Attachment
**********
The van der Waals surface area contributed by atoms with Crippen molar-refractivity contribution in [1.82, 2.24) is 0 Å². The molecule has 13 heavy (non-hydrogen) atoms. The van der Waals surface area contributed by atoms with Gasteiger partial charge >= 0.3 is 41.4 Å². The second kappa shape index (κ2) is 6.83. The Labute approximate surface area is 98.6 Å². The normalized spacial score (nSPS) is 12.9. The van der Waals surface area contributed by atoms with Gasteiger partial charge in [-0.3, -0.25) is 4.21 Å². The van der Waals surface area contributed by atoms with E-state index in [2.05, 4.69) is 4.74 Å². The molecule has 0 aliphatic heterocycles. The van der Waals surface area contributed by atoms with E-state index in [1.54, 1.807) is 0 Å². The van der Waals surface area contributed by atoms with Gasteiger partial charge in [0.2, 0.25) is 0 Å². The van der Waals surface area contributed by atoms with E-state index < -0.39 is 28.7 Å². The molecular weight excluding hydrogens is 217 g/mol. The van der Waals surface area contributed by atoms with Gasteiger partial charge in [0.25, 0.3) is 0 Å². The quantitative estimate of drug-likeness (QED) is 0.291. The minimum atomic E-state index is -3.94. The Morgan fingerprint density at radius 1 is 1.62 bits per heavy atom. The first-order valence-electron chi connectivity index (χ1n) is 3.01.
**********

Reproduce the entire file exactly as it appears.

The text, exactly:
The van der Waals surface area contributed by atoms with Crippen molar-refractivity contribution in [1.82, 2.24) is 0 Å². The molecule has 13 heavy (non-hydrogen) atoms. The van der Waals surface area contributed by atoms with Gasteiger partial charge >= 0.3 is 41.4 Å². The second kappa shape index (κ2) is 6.83. The Labute approximate surface area is 98.6 Å². The normalized spacial score (nSPS) is 12.9. The van der Waals surface area contributed by atoms with Gasteiger partial charge in [-0.3, -0.25) is 4.21 Å². The van der Waals surface area contributed by atoms with E-state index in [2.05, 4.69) is 4.74 Å². The molecule has 0 aliphatic heterocycles. The van der Waals surface area contributed by atoms with E-state index in [1.54, 1.807) is 0 Å². The van der Waals surface area contributed by atoms with Gasteiger partial charge in [0.2, 0.25) is 0 Å². The van der Waals surface area contributed by atoms with E-state index < -0.39 is 28.7 Å². The molecular weight excluding hydrogens is 217 g/mol. The van der Waals surface area contributed by atoms with Gasteiger partial charge in [0.25, 0.3) is 0 Å². The quantitative estimate of drug-likeness (QED) is 0.291. The minimum atomic E-state index is -3.94. The Morgan fingerprint density at radius 1 is 1.62 bits per heavy atom. The first-order valence-electron chi connectivity index (χ1n) is 3.01.